pessimism. Despite the progress we have made, the election of Donald Trump has crushed any hope that we may be able to reign in climate change. Even if we get back to sensible government in four years time we will likely be too late.
I realize that this is not what climate advocates want to hear at this time. However, we have to be real if we are to develop cogent strategies and tactics. Perhaps if enough people make the case, we can find a way influence this administration. At the very least Trump's supporters need to be continually reminded that they have invited a climate apocalypse.
Climate activists are trying to articulate a hopeful message. However, to do so they are exagerating the prospects for climate progress.
Just as some climate deniers are simply too terrified to listen to scientists, after Trump's victory, some people on the front lines of climate advocacy appear to be too distressed to acknowledge that this means game over for conventional efforts to engage climate action in the US.
It is a tragic turn of events, but now that we are saddled with an
administration that has a mandate to repeal US climate action, it really is game over for the current strategy based on the Paris Climate agreement. Trump's victory has already cast a shadow over the COP22 climate talks in Morroco.
While hope is always a good thing, relying on dishonest talking points to rally the troops is unconscionable at this time. The climate movement has to get their messaging right and that means they must tell the truth about our current situation. Sadly they are reflexively reverting to the same old strategy that is unlikely to produce results under the Trump administration.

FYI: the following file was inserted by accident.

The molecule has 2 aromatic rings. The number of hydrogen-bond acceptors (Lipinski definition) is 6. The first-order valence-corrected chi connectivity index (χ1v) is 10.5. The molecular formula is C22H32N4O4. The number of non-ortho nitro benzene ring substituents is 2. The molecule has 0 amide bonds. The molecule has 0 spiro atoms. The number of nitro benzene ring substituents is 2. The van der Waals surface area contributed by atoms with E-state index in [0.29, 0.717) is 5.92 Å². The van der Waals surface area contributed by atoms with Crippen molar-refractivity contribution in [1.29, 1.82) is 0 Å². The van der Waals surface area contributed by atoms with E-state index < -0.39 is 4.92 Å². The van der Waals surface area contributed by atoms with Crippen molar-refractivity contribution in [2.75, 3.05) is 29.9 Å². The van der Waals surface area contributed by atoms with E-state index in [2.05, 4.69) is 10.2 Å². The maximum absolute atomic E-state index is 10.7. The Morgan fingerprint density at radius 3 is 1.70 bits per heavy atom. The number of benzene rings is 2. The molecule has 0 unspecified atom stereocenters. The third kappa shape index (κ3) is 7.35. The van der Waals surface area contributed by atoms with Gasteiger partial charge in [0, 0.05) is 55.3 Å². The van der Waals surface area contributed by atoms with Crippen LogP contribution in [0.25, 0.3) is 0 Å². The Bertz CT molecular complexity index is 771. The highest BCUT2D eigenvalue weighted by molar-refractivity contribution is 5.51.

Before Trump was elected we knew that the current levels of INDCs were insufficient to keep us within the upper threshold warming limit. The election of Trump means that the world's second largest emitter will increase its emissions and this will have global repercussions.
We can expect that market forces will contribute to more climate action. We can anticipate ongoing efforts from states, cities business and investors, however, these efforts will not be enough to keep us below the critical threshold.
We should not give up hope, but hope alone won't get us to where we need to be. In addition to hope we need to come together and focus on new approaches that can produce results.
In the absence of climate leadership from the white house there is even more urgency to find a strategy to reduce emissions. In addition to adaptation efforts we need to consider strategies that advance carbon capture technologies and geoengineering.